If you’re constantly feeling tired or breathless or if you feel like your heart is racing, then it may be time to have a blood test to check for anaemia.

What is anaemia?

Red blood cells contain a protein called haemoglobin. This protein not only makes your blood red but also carries oxygen from your lungs to the rest of your body. Iron plays an important role in the production of haemoglobin. 

Anaemia happens when you don’t have enough red blood cells to carry sufficient oxygen around your body. When that vital oxygen delivery doesn’t reach your body’s cells and tissues, you may lack the energy to get through your day. 

There are many different types of anaemia. Some are linked to your stage of life or diet, while others are connected to a number of different chronic conditions. Some types of anaemia are short-lived and respond well to lifestyle changes. Other types may last far longer and have more serious consequences. 


If you’ve developed anaemia, you may feel: 

  • Tired for no apparent reason
  • Dizzy or light-headed
  • Out of breath, even when you’re doing easy things
  • Like your heart is racing or beating irregularly.

Your hands or feet may also be cold and you may notice that you look paler than usual.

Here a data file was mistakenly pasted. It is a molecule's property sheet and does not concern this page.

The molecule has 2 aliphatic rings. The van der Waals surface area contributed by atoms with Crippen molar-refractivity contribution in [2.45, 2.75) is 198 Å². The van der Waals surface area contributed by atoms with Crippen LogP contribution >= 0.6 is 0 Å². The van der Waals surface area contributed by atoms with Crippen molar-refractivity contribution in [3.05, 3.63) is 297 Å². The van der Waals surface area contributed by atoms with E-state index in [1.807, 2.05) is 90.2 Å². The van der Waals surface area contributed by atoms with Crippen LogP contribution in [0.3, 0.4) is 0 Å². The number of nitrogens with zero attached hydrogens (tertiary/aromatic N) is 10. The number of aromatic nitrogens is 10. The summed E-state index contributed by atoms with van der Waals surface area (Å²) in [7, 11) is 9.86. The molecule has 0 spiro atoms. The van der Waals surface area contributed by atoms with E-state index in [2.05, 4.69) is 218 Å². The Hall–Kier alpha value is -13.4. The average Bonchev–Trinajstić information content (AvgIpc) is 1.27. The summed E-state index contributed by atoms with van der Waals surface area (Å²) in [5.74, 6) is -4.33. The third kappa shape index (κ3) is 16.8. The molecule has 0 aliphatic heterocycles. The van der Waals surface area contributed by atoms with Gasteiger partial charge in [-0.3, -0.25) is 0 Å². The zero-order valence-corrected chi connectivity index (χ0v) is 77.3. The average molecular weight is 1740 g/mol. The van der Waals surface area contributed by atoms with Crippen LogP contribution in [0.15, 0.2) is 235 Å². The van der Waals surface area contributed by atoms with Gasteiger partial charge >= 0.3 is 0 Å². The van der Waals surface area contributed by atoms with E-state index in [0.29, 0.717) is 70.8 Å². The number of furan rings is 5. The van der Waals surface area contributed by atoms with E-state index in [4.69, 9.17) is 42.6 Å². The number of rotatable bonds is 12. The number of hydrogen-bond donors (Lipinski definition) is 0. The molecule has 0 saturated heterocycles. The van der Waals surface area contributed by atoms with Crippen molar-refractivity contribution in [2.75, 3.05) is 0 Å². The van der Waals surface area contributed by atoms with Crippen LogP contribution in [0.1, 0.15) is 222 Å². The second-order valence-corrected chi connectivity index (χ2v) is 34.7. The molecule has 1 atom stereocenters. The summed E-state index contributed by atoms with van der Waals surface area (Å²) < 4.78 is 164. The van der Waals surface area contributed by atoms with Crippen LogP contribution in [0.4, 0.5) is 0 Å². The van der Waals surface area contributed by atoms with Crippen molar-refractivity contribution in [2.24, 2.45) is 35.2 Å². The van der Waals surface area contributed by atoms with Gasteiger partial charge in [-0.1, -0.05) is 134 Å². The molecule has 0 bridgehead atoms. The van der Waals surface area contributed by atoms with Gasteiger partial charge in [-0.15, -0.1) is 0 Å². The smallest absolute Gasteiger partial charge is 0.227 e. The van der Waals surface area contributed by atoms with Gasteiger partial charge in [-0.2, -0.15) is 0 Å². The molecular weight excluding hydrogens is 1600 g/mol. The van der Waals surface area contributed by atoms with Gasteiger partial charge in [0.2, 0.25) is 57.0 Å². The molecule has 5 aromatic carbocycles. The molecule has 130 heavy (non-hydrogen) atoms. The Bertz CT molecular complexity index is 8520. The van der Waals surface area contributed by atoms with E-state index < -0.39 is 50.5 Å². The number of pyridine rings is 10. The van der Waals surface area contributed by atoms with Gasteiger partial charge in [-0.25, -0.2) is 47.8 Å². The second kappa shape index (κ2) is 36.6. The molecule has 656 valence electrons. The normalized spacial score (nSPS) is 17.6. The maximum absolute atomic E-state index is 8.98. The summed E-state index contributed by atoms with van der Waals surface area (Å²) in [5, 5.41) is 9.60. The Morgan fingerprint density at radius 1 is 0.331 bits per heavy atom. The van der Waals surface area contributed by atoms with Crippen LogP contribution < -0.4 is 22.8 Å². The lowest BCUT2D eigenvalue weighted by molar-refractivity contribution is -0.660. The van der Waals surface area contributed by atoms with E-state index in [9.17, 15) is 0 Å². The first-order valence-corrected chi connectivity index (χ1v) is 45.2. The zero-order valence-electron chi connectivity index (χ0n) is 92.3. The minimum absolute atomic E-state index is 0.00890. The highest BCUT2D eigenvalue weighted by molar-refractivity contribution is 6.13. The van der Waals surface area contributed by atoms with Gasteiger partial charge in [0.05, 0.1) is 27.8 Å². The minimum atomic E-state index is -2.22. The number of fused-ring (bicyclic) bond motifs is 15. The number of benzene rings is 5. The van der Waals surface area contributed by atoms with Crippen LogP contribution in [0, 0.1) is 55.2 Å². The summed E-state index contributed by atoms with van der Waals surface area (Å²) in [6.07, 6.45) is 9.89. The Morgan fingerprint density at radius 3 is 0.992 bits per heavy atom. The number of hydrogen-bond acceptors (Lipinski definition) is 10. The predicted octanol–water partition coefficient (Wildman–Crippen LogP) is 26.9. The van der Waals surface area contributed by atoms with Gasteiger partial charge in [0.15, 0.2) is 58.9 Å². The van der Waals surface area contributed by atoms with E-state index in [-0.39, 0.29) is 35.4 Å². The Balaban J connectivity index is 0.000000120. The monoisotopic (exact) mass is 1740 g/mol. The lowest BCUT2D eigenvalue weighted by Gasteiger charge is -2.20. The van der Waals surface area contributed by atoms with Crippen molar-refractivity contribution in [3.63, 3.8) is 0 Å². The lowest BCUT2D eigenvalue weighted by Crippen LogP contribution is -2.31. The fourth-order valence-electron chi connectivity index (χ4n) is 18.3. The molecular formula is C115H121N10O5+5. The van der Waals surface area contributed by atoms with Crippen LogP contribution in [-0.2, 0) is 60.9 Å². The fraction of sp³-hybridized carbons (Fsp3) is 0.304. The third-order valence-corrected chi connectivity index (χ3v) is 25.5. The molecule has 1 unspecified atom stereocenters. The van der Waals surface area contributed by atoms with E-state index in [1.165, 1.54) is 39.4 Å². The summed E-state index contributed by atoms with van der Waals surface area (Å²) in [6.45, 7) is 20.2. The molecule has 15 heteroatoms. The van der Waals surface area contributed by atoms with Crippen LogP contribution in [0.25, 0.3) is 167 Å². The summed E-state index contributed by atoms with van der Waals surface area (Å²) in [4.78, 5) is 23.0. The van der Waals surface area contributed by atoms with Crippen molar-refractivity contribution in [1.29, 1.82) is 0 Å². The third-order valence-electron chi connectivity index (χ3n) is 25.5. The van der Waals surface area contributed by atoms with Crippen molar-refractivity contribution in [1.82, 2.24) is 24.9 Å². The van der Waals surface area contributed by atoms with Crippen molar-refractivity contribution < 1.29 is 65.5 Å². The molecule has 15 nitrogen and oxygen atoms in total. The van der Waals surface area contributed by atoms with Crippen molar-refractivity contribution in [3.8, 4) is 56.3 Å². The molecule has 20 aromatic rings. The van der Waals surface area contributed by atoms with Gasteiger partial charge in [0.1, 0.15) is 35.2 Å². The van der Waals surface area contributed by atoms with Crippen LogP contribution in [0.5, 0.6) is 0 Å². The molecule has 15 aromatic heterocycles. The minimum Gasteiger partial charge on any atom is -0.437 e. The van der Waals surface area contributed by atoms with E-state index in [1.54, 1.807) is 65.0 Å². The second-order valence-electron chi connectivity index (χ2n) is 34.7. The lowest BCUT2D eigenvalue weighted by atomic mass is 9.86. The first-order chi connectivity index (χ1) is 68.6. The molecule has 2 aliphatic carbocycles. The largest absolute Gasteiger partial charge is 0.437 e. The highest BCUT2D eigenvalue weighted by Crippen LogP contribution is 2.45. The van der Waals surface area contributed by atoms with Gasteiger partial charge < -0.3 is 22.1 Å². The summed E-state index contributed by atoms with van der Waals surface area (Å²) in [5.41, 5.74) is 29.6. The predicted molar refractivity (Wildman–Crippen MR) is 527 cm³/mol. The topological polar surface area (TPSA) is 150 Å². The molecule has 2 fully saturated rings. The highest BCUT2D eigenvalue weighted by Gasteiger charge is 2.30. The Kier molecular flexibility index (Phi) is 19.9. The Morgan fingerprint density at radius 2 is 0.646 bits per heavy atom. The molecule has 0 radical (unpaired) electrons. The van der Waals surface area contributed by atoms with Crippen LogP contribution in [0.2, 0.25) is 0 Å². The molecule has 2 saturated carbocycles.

In children, anaemia may show itself as tiredness or lethargy. It may also show itself as delayed development of motor skills or difficulties in learning. 

What causes anaemia?

Anaemia has several potential causes. 

Iron deficiency anaemia

The most common cause of anaemia is iron deficiency. Your body can’t make iron so it relies on you eating enough iron-rich foods. Iron is vital to the production of red blood cells and haemoglobin, which carries oxygen around your body. 

You may develop iron deficiency anaemia because you:

  • Aren’t eating enough iron-rich foods such as red meats, fish, eggs, oats, iron-fortified bread and cereals, nuts and dried fruits, or dark, leafy greens like spinach and broccoli  
  • Have an underlying condition like coeliac disease that reduces your ability to absorb iron
  • Have a genetic condition like thalassaemia
  • Lose blood (and therefore iron) due to conditions such as Crohn’s disease, ulcerative colitis or stomach ulcers or through being a regular blood donor.

Iron deficiency anaemia in women and children

Iron deficiency anaemia affects 30% of women of childbearing age. In addition to the causes above, that’s because women may:

  • Experience blood loss caused by heavy periods
  • Be pregnant, which increases the demand for iron.

Children grow at an amazing pace from birth to toddlerhood and their iron needs continually increase. Babies absorb iron relatively easily from breast milk or formula but may get less iron than needed when they start to eat solid food. Iron isn’t absorbed as easily from solid food and, in any case, it’s not always easy to make toddlers and young children eat a healthy, varied diet. 

Other causes of anaemia

Other types of anaemia include: 

  • Inflammatory anaemia – caused by diseases such as cancer, HIV/AIDS, rheumatoid arthritis, kidney disease or Crohn’s disease which interfere with the production of red blood cells.